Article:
This Cantonese ingredient and condiment is made from oysters, water, and salt (and sometimes cornstarch). Misuse and inferior brands have given the sauce a poor reputation, but it can be a delicious addition to a wide range of dishes. Sold usually in bottles, the best brands have more rich oyster flavor and less cornstarch. Look for oyster sauce that does not contain MSG or other additives-I recommend Amoy or Lee Kum Kee brands. Stored in the fridge, oyster sauce will last indefinitely.
Available in Ming's Pantry 


A much-favored Japanese dipping sauce, made with a blend of citrus juices and usually, rice vinegar and soy sauce, among other ingredients. It can be purchased in Japanese markets or you may substitute a blend of equal quantities of lime and lemon juices.

Rock sugar

The Chinese have used sugar in savory dishes since ancient times and have developed a repertoire of this sweetener. Among these is rock (or yellow) sugar, which adds subtle, mellow flavor, as well as a translucent finish, to Chinese braised or “red roasted” dishes. For savory cooking I prefer rock sugar to its white, granulated counterpart and urge you to buy this large-crystal sweetener.
Available in Ming's Pantry

Sea salt

I’m often told that salt is salt— not true!  Sea salt, which is available in fine or coarse grains (the very large-grain variety, known commonly as gros sel, requires a table mill) has a clean tastiness other salts lack. Its relatively large flakes also make it a pleasure to use. Of all sea salts, the French fleur de sel is considered the finest. Taken from the crust of salt-pond evaporation, it is delicate but also intensely flavored. It is used most often to season cooked dishes or crudites, but I like to prepare food with it, too.

Shaoxing wine

This drinking and cooking staple originated in the Zhejiang province. Known also as Chinese rice wine, it is aged eighteen months to one hundred years-these venerable bottles are much prized. Shaoxing, which is made with millet and yeast in addition to rice and water, has a flavor similar to dry sherry, which is a suitable substitute for it. Avoid bottles labeled “Shaoxing cooking wine.” Don’t mistake Shaoxing for Chinese rice wine vinegar.

Soy sauce

Sometimes referred to as light or thin soy sauce to distinguished it from dark and mushroom-flavored varieties, this essential Asian cooking ingredient has been used for more than three thousand years. Soy sauce is made from a soybean, flour, and water mixture that is naturally fermented and allowed to age. Soy sauces vary in richness of flavor, saltiness, and viscosity depending on the place of their manufacture and the care with which they’re produced. I prefer Japanese Kikkoman Soy Sauce, Chinese Pearl River Bridge Superior Soy Sauce (not to be confused with “soy superior sauce,” a descriptive term for some dark soy sauce, see below, or Koon Chun’s Thin Soy Sauce.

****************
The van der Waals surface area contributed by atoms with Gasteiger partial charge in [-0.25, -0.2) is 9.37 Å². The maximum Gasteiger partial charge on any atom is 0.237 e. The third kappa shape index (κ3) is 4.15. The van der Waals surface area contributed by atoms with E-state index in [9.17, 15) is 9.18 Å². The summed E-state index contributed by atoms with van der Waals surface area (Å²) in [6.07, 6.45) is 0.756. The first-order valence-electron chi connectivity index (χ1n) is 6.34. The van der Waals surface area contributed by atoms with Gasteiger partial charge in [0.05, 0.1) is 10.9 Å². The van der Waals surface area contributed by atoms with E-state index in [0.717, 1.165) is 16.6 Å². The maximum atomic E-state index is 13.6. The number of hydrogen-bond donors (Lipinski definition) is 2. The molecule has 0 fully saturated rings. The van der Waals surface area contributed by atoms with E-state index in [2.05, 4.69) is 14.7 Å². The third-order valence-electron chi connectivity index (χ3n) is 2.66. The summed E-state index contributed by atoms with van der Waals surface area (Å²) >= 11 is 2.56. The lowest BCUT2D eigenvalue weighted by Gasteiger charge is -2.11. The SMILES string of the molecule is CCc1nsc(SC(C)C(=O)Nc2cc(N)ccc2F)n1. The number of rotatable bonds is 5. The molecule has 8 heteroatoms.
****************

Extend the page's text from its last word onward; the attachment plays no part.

Available in Ming's Pantry 

Soy sauce, dark

Aged for much longer periods than regular or light soy sauce, and sometimes containing molasses for flavor depth, dark soy sauce is used in dishes (never as a condiment) for hearty flavor. It is actually less salty than light soy sauce. This sauce is often labeled “black soy sauce” or “soy superior sauce.” Brands I prefer include Koon Chun Black soy Sauce and Amoy’s.

Szechwan (Sichuan) peppercorns

The berries of a shrub from the prickly ash family, these budlike peppercorns have been favored by Szechwan cooks for millenia. Before trying them, people expect the peppercorns to have a pungent taste, but their flavor is subtle-clean, somewhat woody and slightly numbing to the tongue. Often combined with salt or other peppers for seasoning, the peppercorns should always be toasted before grinding them in a pepper mill, clean coffee grinder, or with a mortar and pestle.

To toast the peppercorns, heat a wok or heavy skillet over medium heat. Add the peppercorns in a single layer and toast them, stirring, until they’re fragrant and on the point of smoking, about 3 minutes. Remove from the pan and cool before grinding.


Turmeric, fresh

Most people are familiar with the dried and powdered form of this ancient seasoning, which comes from the root of a tropical plant related to ginger. The fresh root, which does indeed resemble ginger, is available in Asian markets and is used chopped or sliced. I like fresh turmeric for its pungent taste and the beautiful color it adds to dishes. Store the root as you would ginger, well wrapped in a plastic bag in the fridge. If fresh turmeric isn’t available, substitute the pungent, yellow-colored powdered turmeric in the proportion of one part powder to every two parts fresh.